Toddler standing in a garden with her back to the camera. She is wearing Adore Gold Net Lace bloomers by Eighteen Fifty One and a black and white striped top with a V at the back and her hair is up in a bun.

My youngest son, Reuben, turns one in a few short weeks. And I’ve been doing that really beautifully upsetting scroll back through all of my photos on Instagram. My personal ones that is. They are everyday photos that are soul-filling to me in exactly the same way your children’s photos are soul-filling to you – they capture something that my heart will always hold a piece of, but over time it’s very likely that my memory will not.

Looking through the evolution of our young family, from now back until when I was pregnant with our first child in 2011, I am hit with a wave of raw emotions. Moments in time, stages in each of our children’s early lives that felt so massive, so adorable, so hard, so amazing that I held a belief deep in my bones that I would never, ever forget them. But some of them I have. Not the necessarily the feelings, but the more tangible details – the colours, the light, the context, the interactions, the sounds, the games, the early words.

Like most every mum, motherhood is proving to be the biggest life challenge I have ever faced. And every day, every single day, there is something new for me to process, to learn, to try and digest in a way that helps me to move on to tomorrow and continue to grow in this still new-to-me role.

I’ve not hidden on Eighteen Fifty One’s social media my personal battles with anxiety. I know it is something that is far too common amongst women (and men) in our generation, and that our experiences as mothers, while being the most beautiful gift in our lives, can often be the most intense triggers of this unrelenting condition.  Giving rise to the voice in our head that questions our judgement, our reactions, our tone of voice, our wish to be able to step away for more than the moment it takes our babies, or toddlers, or little people (or all of the above in some kind of miniature conga line) to find us in the toilet, or laying on our bed, or standing out by the clothesline.

And it’s hard. It’s hard to have a moment like this one I’m having tonight. When I look at these beautiful family photos and feel more guilt than pride. Guilt from a voice that says “you really don’t just remember all of these things?! You seriously need a photo prompt?! Well, they mustn’t really be that important to you”.

So often cruel. Unrelenting. A voice whose words and tenor we would never speak to someone else, but that our mind seems to want to speak to ourselves.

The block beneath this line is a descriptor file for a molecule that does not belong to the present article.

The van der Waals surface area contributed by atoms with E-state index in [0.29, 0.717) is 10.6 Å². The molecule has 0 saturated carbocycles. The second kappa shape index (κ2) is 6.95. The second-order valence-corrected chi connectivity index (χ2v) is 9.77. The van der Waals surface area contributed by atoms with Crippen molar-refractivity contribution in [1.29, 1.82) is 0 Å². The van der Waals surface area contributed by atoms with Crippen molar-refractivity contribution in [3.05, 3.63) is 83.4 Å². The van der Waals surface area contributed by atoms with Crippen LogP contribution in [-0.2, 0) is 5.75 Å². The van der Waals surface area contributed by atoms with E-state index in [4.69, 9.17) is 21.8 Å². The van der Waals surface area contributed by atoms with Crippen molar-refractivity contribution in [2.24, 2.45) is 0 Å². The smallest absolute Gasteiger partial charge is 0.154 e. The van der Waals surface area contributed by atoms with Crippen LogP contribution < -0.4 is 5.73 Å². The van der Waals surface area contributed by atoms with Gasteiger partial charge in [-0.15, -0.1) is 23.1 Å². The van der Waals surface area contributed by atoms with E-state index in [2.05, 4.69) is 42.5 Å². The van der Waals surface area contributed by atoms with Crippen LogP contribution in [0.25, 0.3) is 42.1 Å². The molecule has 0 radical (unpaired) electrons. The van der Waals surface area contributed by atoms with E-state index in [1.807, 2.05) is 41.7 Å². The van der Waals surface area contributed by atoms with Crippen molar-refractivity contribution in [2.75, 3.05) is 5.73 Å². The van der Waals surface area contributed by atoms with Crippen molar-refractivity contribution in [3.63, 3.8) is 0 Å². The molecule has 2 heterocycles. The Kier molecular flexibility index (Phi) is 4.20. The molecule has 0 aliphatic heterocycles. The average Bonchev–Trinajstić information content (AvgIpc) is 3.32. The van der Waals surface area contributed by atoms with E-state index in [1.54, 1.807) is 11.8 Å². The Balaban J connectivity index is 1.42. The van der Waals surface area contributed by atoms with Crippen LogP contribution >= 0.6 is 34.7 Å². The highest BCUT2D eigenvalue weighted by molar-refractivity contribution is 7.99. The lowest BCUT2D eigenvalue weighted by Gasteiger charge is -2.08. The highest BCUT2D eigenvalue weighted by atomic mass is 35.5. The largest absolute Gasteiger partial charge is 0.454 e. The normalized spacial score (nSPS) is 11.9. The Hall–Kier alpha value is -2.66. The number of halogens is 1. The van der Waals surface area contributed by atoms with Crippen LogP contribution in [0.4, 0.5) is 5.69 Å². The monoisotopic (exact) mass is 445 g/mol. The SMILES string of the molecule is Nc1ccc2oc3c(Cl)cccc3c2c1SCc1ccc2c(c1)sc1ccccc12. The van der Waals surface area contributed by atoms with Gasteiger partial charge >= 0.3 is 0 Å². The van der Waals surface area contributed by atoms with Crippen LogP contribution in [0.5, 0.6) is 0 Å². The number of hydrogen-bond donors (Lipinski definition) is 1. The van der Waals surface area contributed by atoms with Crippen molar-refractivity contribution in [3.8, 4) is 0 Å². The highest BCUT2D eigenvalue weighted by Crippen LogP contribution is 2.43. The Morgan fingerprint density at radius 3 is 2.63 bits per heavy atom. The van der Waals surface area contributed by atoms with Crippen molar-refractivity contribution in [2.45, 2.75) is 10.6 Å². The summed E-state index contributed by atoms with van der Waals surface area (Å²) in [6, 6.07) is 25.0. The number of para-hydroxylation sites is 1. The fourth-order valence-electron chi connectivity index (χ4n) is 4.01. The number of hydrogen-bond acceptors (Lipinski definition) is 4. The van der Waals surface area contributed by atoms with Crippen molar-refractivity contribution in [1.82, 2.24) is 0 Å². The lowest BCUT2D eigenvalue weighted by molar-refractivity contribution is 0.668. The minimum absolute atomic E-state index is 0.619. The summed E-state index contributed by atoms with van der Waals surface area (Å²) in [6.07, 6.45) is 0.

But then, amongst it all, I know that tomorrow will come and give me a moment when my baby will rest his head in the crook of my neck and tuck his legs up over my still wobbly belly. When my toddler will stamp her foot and say “I want mummy to do it!”. When my son will shuffle over from his TV watching spot on the couch to snuggle in under my arm.

And these moments from my now, these moments that right now I live and breathe, that I can recount in such perfect detail that you perhaps could even feel that heavy head against your own chest, or hear the demands shouted in that little voice… my mind and my body hold all of the details of my now, which will one day likely be forgotten just as the details of the moments in my photos seem to be.

I know now that we’re so quickly moving out of the baby stage, that the hours spent rocking a windy newborn through the early morn already feel so distant. That the exhaustion, the emotional strain that felt so all encompassing has been so diluted by time that it already has me thinking of how soothing it was to have held each of my children when they were just a few days old. When they smelt new, and their hair stood right up and tickled my chin.

Perhaps there is a reason for it all. For this process of feeling, with such full force, all of our now, only to realise further down the track that what we believe would be wholly unforgettable has become fuzzy and blurred. Perhaps it’s our mind’s way of encouraging us to really live in the now. To soak it up in a way that brings us joy everyday.

So, I’ll try to remember that I will forget. I’ll try to live each moment into my soul so it can live happily there until it is replaced with another. Because it seems to me, epic mummy guilt aside, that is what we might be hardwired to do.